The data rate chosen for this example is meant to indicate a readily obtainable rate to yield highly reliable data. Higher data rates may be used.

While the foregoing description and drawings represent the preferred embodiments of the present invention, it will be obvious to those skilled in the art that various changes and modifications may be made therein without departing from the true spirit and scope of the present invention.

Patent Citations
Cited PatentFiling datePublication dateApplicantTitle
US3493674 *May 18, 1966Feb 3, 1970Rca CorpTelevision message system for transmitting auxiliary information during the vertical blanking interval of each television field
US3982064 *Sep 5, 1974Sep 21, 1976The General Electric Company LimitedCombined television/data transmission system
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Non-Patent Citations
Reference
1 *"Oracle-Broadcasting the Written Word", James, Wireless World, Jul. 1973, pp. 314-316.
2 *"Wireless World Teletext Decoder", Daniels,Wireless World vol. 81, No. 1480, pp. 563-566, Dec. 1975.
Referenced by
Citing PatentFiling datePublication dateApplicantTitle
US4317129 *Jul 3, 1980Feb 23, 1982Thomson CsfApparatus for the digitization of videofrequency television signals
US4367488 *May 1, 1981Jan 4, 1983Sterling Television Presentations Inc. Video Data Systems DivisionData encoding for television
US4376948 *Jan 26, 1981Mar 15, 1983Rca CorporationTDM Scheme for digital video processing
US4380027 *Dec 8, 1980Apr 12, 1983William LeventerData encoding for television
US4502078 *Feb 22, 1982Feb 26, 1985Rca CorporationDigital television receivers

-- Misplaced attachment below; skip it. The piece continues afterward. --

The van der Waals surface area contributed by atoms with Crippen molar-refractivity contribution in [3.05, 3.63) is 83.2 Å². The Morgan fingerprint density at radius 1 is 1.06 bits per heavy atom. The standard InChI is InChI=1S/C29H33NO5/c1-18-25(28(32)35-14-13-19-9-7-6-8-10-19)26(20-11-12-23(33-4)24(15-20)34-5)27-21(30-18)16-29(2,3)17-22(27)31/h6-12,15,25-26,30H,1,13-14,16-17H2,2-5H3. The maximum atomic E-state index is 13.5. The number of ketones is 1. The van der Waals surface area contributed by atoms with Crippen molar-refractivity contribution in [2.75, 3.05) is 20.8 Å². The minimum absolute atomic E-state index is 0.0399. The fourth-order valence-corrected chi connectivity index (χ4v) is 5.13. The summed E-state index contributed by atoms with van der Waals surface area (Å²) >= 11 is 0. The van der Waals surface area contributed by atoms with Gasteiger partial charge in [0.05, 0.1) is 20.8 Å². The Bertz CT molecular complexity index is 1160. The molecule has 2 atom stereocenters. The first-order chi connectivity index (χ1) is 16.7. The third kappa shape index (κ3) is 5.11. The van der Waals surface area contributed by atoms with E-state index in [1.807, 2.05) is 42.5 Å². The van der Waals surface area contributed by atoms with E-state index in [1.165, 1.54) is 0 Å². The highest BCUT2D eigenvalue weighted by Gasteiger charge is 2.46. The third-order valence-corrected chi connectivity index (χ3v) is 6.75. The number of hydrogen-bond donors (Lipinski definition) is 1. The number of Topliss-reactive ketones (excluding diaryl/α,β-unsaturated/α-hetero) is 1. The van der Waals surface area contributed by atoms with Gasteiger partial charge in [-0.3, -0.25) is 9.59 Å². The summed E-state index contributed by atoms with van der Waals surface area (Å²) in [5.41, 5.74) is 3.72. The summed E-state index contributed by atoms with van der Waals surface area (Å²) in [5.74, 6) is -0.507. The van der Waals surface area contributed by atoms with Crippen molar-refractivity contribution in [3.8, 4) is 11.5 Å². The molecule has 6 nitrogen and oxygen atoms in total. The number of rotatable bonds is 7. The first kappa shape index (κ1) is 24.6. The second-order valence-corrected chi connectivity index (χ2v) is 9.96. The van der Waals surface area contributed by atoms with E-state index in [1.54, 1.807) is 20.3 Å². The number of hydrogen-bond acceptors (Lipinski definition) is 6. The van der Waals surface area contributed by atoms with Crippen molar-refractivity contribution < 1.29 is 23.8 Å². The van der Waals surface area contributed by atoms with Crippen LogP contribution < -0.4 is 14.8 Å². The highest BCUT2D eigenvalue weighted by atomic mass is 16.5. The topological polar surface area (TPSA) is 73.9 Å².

US4636858 *Oct 30, 1984Jan 13, 1987The United States Of America As Represented By The Secretary Of The Air ForceExtracting digital data from a bus and multiplexing it with a video signal
US4639911 *Sep 12, 1983Jan 27, 1987U. S. Philips CorporationHead-end and receiver for a signal distribution system
US4689661 *Jun 22, 1981Aug 25, 1987Rai - Radiotelevisione ItalianaMethod of simultaneously transmitting a plurality of television signals on a single radio link and apparatus adapted to carry out said method
US4807031 *Oct 20, 1987Feb 21, 1989Interactive Systems, IncorporatedInteractive video method and apparatus
US5652626 *Sep 2, 1994Jul 29, 1997Kabushiki Kaisha ToshibaImage processing apparatus using pattern generating circuits to process a color image
US5655945 *Sep 28, 1995Aug 12, 1997Microsoft CorporationVideo and radio controlled moving and talking device
US5940134 *Dec 9, 1996Aug 17, 1999U.S. Philips CorporationMarking a video and/or audio signal
US6094228 *Mar 23, 1998Jul 25, 2000Ciardullo; Daniel AndrewMethod for transmitting data on viewable portion of a video signal
US6229572 *Mar 27, 2000May 8, 2001Koplar Interactive International, LlcMethod for transmitting data on viewable portion of a video signal
DE3202328A1 *Jan 26, 1982Sep 2, 1982Rca Corp"multiplexsystem fuer digitale videosignalverarbeitung"
WO1992008321A1 *Oct 30, 1991May 14, 1992Roger Dennis CooperVideo signal processing apparatus
WO2007028815A2 *Sep 7, 2006Mar 15, 2007Hella Kgaa Hueck & CoTransmission of useful data in the picture signal of a camera system
Classifications
U.S. Classification348/478, 348/E07.031
International ClassificationH04N7/088
Cooperative ClassificationH04N7/088
European ClassificationH04N7/088
Legal Events
DateCodeEventDescription
May 16, 1984ASAssignment
Owner name: MANUFACTURERS HANOVER TRUST COMPAMY, 270 PARK AVE.
Free format text: SECURITY INTEREST;ASSIGNOR:STERLING TELEVISION PRESENTATIONS, INC.;REEL/FRAME:004255/0985
Apr 29, 1981ASAssignment
Owner name: VIDEO DATA SYSTEMS, 205 OSER AVENUE, HAUPPAUGE, NY
Free format text: ASSIGNMENT OF ASSIGNORS INTEREST.;ASSIGNOR:LEVENTER, WILLIAM;REEL/FRAME:003850/0884
Effective date: 19810429